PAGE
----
Everyone’s on a budget these days. Ask anyone planning a wedding; they’ll tell you there’s a big difference between planning a wedding on a budget and planning a budget wedding. Either way, they’re bound to spend money on invitations. And if you’re close to them, don’t be surprised when your social calendar is taken over by showers, bachelor(ette) parties, and the actual wedding itself.
But what are you supposed to do if you really are recording every penny in your checkbook register in the hopes of having a few nickels left at the end of each month? Weddings are expensive, and this is a topic that requires back-up. Here are some tips on how to handle being a guest when you’re not independently wealthy!
Scene: You have opened an invitation to find the nearest airport or helicopter coordinates. You’re now breathing deeply into a brown paper bag wondering how you’re going to get there. If you’re flying, search for alternate airports nearby, and play around with the dates. Traveling a day before the suggested travel day, or coming back a few days after the wedding could make all the difference. If the venue is a car-drive away, find some other guests to carpool with. Splitting the cost of gas and beef jerky is a lot cheaper (and more fun) than doing it solo.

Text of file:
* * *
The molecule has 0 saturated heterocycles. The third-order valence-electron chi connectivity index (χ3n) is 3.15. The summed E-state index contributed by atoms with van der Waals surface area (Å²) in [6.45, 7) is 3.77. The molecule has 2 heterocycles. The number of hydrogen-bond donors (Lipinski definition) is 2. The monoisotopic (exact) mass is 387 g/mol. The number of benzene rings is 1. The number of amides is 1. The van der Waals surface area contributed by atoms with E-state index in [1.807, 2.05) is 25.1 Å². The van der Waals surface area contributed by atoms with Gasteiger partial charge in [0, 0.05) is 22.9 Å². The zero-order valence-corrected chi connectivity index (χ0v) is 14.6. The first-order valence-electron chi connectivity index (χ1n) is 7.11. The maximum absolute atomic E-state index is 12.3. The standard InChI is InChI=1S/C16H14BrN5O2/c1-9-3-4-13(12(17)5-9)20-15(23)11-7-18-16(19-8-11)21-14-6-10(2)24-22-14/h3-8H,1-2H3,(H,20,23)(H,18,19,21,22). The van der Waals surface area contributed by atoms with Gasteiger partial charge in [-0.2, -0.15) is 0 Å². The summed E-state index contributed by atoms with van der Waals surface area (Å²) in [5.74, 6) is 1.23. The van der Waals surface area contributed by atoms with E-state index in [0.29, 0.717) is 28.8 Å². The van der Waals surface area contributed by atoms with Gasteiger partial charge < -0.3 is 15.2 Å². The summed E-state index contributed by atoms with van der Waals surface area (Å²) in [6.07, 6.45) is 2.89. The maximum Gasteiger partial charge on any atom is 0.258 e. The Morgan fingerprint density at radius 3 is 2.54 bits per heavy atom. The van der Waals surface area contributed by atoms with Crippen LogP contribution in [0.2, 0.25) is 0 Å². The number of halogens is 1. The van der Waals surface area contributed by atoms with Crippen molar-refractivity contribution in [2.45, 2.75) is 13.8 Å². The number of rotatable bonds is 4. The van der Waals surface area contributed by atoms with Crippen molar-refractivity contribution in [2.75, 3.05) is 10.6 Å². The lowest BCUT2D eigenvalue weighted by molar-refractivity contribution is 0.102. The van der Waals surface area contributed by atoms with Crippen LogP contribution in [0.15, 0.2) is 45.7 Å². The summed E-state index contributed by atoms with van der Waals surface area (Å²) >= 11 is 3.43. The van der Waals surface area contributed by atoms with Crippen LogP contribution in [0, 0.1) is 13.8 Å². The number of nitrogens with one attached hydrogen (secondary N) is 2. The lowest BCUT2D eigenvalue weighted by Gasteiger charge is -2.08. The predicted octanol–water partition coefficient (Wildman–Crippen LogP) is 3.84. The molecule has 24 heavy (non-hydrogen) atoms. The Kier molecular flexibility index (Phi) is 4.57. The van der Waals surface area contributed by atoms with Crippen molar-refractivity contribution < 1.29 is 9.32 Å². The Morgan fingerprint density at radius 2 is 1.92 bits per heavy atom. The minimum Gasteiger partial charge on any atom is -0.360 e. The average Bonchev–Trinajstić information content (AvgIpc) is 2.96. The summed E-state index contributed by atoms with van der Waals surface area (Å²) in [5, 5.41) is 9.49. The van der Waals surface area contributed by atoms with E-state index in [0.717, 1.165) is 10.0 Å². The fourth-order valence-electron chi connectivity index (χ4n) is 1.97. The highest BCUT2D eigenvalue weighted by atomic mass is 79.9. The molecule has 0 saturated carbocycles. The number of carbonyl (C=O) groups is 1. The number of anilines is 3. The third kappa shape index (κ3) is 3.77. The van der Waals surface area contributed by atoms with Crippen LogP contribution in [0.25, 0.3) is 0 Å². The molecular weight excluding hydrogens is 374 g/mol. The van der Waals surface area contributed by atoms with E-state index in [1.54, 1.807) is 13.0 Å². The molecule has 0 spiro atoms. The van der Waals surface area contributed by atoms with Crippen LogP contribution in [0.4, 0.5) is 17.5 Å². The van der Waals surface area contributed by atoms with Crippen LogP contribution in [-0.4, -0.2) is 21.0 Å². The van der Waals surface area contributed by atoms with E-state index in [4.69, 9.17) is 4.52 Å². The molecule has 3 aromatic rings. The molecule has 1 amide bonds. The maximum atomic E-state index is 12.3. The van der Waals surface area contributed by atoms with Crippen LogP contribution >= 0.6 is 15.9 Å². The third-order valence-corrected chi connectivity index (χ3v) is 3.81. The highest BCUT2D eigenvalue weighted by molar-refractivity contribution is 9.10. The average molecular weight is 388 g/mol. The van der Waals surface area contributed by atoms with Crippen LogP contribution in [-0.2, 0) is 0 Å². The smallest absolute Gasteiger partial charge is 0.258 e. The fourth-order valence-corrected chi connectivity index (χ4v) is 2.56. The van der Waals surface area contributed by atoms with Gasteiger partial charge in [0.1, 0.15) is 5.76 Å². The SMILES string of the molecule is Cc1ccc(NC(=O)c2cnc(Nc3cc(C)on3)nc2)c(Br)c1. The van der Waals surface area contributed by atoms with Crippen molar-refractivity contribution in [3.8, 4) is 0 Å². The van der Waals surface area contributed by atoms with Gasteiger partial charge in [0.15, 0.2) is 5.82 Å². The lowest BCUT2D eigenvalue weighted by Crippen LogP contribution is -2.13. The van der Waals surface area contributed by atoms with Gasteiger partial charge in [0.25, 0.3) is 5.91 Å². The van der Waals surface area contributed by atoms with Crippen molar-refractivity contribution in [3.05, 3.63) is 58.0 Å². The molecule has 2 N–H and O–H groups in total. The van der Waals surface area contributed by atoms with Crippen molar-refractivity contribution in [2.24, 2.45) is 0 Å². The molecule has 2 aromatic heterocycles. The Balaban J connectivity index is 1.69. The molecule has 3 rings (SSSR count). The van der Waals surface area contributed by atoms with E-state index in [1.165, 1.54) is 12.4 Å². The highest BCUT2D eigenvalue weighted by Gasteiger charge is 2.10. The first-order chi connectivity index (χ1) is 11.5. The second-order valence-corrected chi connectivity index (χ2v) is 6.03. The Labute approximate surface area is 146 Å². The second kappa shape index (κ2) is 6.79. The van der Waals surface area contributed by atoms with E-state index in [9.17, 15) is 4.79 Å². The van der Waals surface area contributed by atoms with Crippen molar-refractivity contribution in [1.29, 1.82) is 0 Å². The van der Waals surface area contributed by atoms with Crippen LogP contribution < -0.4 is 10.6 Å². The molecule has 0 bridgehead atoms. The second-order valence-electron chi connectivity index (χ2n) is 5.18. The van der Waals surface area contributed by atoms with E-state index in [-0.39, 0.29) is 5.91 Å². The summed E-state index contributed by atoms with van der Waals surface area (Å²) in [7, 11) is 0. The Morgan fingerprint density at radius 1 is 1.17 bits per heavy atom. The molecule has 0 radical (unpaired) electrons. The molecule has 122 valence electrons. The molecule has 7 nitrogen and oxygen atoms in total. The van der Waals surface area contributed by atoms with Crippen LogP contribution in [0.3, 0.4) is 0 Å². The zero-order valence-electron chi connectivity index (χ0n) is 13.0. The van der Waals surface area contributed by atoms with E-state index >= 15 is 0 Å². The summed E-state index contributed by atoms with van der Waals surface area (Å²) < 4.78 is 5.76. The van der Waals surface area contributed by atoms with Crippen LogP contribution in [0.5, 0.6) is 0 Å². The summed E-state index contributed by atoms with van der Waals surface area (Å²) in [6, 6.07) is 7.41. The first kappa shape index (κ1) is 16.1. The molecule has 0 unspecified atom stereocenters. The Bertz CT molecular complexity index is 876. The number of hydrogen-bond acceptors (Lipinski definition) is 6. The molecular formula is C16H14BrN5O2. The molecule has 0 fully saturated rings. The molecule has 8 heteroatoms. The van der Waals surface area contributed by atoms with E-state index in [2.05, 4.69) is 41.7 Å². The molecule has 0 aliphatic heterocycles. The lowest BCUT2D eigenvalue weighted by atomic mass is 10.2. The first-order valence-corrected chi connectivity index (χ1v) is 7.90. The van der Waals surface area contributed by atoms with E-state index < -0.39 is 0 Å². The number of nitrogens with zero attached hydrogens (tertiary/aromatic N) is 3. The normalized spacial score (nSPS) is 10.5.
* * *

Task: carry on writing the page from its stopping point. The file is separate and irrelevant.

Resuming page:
A Place to Stay
What about Couchsurfing? Sure, it’s not the first choice on most people’s list, but remember, you’re broke and you’re looking for ways to cut costs. Couchsurfing.com is a website where you can look for like-minded people who have a spare couch, futon or bedroom and they will let you stay for free. The idea is to reciprocate, so if you don’t stumble back to their house after the wedding and make a giant fool of yourself, you might even forge a lasting friendship. If you’re dead-set on getting a hotel room, try to share a room with one or more friends to bring the cost down.
Gift Giving 101
While you probably don’t have $101 to spend on a gift, or maybe even $1.01, it would be poor form to show-up empty handed. There are ways to give thoughtfully without bankrupting yourself. Keep in mind your relationship to the couple. Are they your best friends, acquaintances, or people you haven’t seen in a long time? This will help you decide how much to spend. Also, you’ve paired up with people to get to the wedding and stay with, so why not triple-down and go in on a gift together? The couple will get something of value, and you will spend a fraction of the amount to get it for them. Genius!